Secondly, we need to ruthlessly search for biases that exist in the system, and strive to eliminate them. No more needs to be said on this point, since it virtually goes without saying.

Thirdly, we need to enhance the safeguards that have been part of our common law heritage for centuries. Jason Stockley was indicted by a grand jury [4], and that is how all felony prosecutions should begin. When this function is handled by prosecutors, it can give the appearance of rigging. But we should not have grand juries that operate as rubber stamps for prosecutors. Indeed, grand juries should operate independently of prosecutors’ offices, and should be provided with legal advisors that are not attached to prosecutors. And everyone should be allowed to bring cases before grand juries: private citizens as well as police officers. This will avoid the kind of controversy that emerged when a grand jury decided not to indict Officer Darren Wilson in the fatal shooting of Michael Brown. [5] When charging decisions are made by private citizens, temporarily called into service for that purpose, with safeguards in place to ensure that they are not dominated by agents of the government, greater public confidence in the charging process should follow.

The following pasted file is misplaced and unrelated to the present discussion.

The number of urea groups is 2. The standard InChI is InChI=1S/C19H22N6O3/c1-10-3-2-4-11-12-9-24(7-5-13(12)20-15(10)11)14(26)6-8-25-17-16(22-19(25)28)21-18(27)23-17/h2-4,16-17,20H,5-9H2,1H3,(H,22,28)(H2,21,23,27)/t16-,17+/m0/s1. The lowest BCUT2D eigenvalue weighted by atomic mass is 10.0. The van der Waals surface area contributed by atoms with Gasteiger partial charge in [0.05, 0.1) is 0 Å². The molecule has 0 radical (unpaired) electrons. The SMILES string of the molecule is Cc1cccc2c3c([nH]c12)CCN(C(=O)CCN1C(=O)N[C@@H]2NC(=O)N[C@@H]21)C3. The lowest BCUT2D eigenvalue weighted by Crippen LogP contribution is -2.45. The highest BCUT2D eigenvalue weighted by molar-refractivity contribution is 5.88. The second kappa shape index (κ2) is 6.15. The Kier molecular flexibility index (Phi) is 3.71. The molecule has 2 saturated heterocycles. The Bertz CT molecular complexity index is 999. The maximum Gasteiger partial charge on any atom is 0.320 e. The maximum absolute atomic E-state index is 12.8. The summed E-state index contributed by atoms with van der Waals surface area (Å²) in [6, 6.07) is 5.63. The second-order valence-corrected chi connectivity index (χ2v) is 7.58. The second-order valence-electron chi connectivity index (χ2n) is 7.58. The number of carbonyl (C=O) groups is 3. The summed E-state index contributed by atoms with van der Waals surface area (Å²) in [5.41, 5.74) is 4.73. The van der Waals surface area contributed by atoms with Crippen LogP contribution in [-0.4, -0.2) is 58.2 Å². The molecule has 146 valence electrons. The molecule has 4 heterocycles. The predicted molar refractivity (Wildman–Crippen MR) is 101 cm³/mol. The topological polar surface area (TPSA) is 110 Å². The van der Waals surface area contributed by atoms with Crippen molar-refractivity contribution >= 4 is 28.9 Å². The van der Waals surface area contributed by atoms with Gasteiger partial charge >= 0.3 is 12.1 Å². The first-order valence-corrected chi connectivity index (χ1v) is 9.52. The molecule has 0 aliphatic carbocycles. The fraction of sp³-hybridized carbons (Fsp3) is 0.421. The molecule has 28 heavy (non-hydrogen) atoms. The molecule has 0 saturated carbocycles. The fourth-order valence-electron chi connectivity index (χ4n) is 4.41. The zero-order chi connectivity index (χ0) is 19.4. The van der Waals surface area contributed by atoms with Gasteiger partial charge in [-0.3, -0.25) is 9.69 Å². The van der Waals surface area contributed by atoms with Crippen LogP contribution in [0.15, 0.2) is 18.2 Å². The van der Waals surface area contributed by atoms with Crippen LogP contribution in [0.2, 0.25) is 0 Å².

Jason Stockley was acquitted at a bench trial. That means that there was no jury, and the facts were tried by the judge. In felonies, that should never happen. Trials in felonies should always be by jury. That’s how our common law system was designed. It is the only way to ensure factual determinations by disinterested people, as opposed to government insiders.  

Now the trial judge in this case might well be the most scrupulous and honest jurist who ever donned a robe. He may be possessed of a wisdom barely conceivable by ordinary mortals. But he has acquitted a white officer in the shooting of a black man in a case where the facts as reported by the media make such a verdict questionable. That, as they say, doesn’t look right. A jury verdict would have been less susceptible to conspiratorial insinuations.

Finally, since it would be undesirable to go too far in restricting media reports on ongoing court cases, it seems we’re going to have to put up with yellow journalism in this connection. But there is a remedy for disinformation, and that is education. Means will have to be found to constantly remind the public that the facts of court cases cannot be properly assessed by anyone who hasn’t seen the competent evidence presented in a trial; that, as faulty and fallible as human judgment is, a person who has seen the evidence unfold in a trial will be far less subject to such frailty than someone who is getting all of his information from media reports. This is information that doesn’t take long to articulate, is uncomplicated, and can be imparted in elementary school.

We are time and again confronted with people taking to the streets in response to verdicts. Every time that happens it manifests a lack of confidence in our justice system. Making the justice system work as it was designed, combined with the educational effort mentioned, should go some distance in alleviating that problem.